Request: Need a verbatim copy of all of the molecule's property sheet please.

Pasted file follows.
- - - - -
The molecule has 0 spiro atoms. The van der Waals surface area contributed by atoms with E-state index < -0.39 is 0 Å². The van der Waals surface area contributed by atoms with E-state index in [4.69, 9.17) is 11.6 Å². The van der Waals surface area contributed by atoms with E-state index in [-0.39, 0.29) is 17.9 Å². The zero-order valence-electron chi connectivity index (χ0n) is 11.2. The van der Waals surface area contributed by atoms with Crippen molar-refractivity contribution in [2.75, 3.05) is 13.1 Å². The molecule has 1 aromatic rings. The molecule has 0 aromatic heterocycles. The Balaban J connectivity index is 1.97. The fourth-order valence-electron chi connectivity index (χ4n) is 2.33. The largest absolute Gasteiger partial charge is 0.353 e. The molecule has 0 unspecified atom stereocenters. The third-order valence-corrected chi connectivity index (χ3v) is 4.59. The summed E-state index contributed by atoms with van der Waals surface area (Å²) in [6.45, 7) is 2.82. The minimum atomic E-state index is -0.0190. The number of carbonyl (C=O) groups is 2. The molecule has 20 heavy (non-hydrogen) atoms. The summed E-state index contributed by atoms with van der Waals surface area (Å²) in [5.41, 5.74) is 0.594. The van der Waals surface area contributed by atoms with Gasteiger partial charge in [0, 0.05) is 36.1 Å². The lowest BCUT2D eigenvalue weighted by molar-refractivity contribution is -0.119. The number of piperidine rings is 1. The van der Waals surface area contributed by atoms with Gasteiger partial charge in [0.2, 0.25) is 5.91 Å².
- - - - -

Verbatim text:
The molecule has 0 spiro atoms. The van der Waals surface area contributed by atoms with E-state index < -0.39 is 0 Å². The van der Waals surface area contributed by atoms with E-state index in [4.69, 9.17) is 11.6 Å². The van der Waals surface area contributed by atoms with E-state index in [-0.39, 0.29) is 17.9 Å². The zero-order valence-electron chi connectivity index (χ0n) is 11.2. The van der Waals surface area contributed by atoms with Crippen molar-refractivity contribution in [2.75, 3.05) is 13.1 Å². The molecule has 1 aromatic rings. The molecule has 0 aromatic heterocycles. The Balaban J connectivity index is 1.97. The fourth-order valence-electron chi connectivity index (χ4n) is 2.33. The largest absolute Gasteiger partial charge is 0.353 e. The molecule has 0 unspecified atom stereocenters. The third-order valence-corrected chi connectivity index (χ3v) is 4.59. The summed E-state index contributed by atoms with van der Waals surface area (Å²) in [6.45, 7) is 2.82. The minimum atomic E-state index is -0.0190. The number of carbonyl (C=O) groups is 2. The molecule has 20 heavy (non-hydrogen) atoms. The summed E-state index contributed by atoms with van der Waals surface area (Å²) in [5.41, 5.74) is 0.594. The van der Waals surface area contributed by atoms with Gasteiger partial charge in [0, 0.05) is 36.1 Å². The lowest BCUT2D eigenvalue weighted by molar-refractivity contribution is -0.119. The number of piperidine rings is 1. The van der Waals surface area contributed by atoms with Gasteiger partial charge in [0.2, 0.25) is 5.91 Å².